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This research paper looks at the life and career of Henry S. Graves (1871-1951), the founding dean of the Yale Forest School who, along with Gifford Pinchot, lead efforts to professionalize forest science in the United States. In working to bring a new applied science to the U.S., Graves sought to legitimize forestry within academia, federal bureaucracy, and the communities of the American West. Graves’ diverse career adds rich context to the environmental history of forestry and the history of professionalization. Drawing on Graves’ extensive archives, from his work at the Yale Forest School to his time as second chief forester of the U.S. Forest Service, this paper argues that American forestry grew out of broader national trends toward professionalization and practical education in the early 20th century. In turn, this research sheds light on the unique development of forestry within the university system and federal government, and argues for a fresh look at Graves’ significance in that field. National forestry practice was promoted via both professional and informal channels of power, and Graves’ career highlights the great successes and many limitations of forestry’s first major institutions.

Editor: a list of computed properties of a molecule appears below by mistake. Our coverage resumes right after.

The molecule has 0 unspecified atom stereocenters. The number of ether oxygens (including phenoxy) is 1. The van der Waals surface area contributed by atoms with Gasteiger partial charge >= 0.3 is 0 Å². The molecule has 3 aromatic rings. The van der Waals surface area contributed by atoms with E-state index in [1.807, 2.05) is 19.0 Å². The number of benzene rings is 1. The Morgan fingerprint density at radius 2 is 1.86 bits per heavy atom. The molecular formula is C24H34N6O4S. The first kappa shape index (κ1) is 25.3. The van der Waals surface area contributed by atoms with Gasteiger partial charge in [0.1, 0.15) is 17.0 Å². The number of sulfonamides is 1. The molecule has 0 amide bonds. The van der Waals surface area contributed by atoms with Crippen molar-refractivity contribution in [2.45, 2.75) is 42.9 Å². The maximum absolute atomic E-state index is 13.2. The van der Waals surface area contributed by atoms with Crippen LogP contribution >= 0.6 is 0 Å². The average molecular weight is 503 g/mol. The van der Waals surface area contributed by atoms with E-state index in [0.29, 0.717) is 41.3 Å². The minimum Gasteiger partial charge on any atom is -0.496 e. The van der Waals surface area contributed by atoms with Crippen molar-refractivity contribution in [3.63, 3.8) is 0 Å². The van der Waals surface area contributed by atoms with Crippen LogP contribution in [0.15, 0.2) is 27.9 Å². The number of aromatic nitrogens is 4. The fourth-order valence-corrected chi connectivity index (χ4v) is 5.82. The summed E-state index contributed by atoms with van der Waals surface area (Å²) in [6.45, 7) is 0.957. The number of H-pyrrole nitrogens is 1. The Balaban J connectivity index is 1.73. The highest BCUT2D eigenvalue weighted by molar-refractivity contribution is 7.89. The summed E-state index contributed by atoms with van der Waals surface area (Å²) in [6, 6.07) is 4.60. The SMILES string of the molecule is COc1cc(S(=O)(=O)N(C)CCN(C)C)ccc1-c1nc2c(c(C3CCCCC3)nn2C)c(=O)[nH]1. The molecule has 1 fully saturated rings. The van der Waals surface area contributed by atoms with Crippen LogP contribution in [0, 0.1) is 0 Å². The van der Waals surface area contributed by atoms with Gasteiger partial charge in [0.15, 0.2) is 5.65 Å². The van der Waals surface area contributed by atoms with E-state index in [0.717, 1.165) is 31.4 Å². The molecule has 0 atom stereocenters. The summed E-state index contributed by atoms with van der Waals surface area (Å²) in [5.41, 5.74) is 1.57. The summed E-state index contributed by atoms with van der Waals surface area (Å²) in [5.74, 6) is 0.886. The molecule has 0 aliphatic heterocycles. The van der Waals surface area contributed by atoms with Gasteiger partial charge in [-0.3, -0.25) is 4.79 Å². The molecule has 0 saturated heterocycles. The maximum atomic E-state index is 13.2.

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This Article is Open Access